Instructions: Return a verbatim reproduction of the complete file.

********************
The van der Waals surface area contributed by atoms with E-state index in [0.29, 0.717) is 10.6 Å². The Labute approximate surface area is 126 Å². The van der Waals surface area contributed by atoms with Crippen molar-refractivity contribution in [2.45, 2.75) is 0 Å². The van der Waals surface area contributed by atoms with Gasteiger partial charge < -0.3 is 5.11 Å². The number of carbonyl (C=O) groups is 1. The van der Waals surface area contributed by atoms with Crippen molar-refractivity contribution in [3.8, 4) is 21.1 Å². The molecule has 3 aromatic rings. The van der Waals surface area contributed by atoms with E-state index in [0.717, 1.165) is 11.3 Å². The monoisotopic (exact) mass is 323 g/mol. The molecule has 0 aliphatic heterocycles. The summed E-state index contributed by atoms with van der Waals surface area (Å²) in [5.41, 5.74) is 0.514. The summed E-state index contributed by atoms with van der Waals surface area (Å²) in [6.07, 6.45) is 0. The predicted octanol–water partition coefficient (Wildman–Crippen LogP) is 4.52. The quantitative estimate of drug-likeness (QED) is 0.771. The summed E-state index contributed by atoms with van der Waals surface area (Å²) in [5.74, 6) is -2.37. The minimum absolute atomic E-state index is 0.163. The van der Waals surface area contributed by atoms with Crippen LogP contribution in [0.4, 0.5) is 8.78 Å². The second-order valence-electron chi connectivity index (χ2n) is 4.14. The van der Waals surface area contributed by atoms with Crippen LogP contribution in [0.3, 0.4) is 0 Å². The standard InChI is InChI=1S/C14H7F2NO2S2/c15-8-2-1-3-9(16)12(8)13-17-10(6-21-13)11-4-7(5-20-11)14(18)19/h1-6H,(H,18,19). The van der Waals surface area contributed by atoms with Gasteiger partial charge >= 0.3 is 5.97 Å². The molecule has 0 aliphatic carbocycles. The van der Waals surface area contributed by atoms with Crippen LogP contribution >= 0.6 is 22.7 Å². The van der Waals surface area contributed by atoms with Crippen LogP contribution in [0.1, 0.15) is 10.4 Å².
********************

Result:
The van der Waals surface area contributed by atoms with E-state index in [0.29, 0.717) is 10.6 Å². The Labute approximate surface area is 126 Å². The van der Waals surface area contributed by atoms with Crippen molar-refractivity contribution in [2.45, 2.75) is 0 Å². The van der Waals surface area contributed by atoms with Gasteiger partial charge < -0.3 is 5.11 Å². The number of carbonyl (C=O) groups is 1. The van der Waals surface area contributed by atoms with Crippen molar-refractivity contribution in [3.8, 4) is 21.1 Å². The molecule has 3 aromatic rings. The van der Waals surface area contributed by atoms with E-state index in [0.717, 1.165) is 11.3 Å². The monoisotopic (exact) mass is 323 g/mol. The molecule has 0 aliphatic heterocycles. The summed E-state index contributed by atoms with van der Waals surface area (Å²) in [5.41, 5.74) is 0.514. The summed E-state index contributed by atoms with van der Waals surface area (Å²) in [6.07, 6.45) is 0. The predicted octanol–water partition coefficient (Wildman–Crippen LogP) is 4.52. The quantitative estimate of drug-likeness (QED) is 0.771. The summed E-state index contributed by atoms with van der Waals surface area (Å²) in [5.74, 6) is -2.37. The minimum absolute atomic E-state index is 0.163. The van der Waals surface area contributed by atoms with Crippen LogP contribution in [0.4, 0.5) is 8.78 Å². The second-order valence-electron chi connectivity index (χ2n) is 4.14. The van der Waals surface area contributed by atoms with Crippen LogP contribution in [0.3, 0.4) is 0 Å². The standard InChI is InChI=1S/C14H7F2NO2S2/c15-8-2-1-3-9(16)12(8)13-17-10(6-21-13)11-4-7(5-20-11)14(18)19/h1-6H,(H,18,19). The van der Waals surface area contributed by atoms with Gasteiger partial charge >= 0.3 is 5.97 Å². The molecule has 0 aliphatic carbocycles. The van der Waals surface area contributed by atoms with Crippen LogP contribution >= 0.6 is 22.7 Å². The van der Waals surface area contributed by atoms with Crippen LogP contribution in [0.1, 0.15) is 10.4 Å².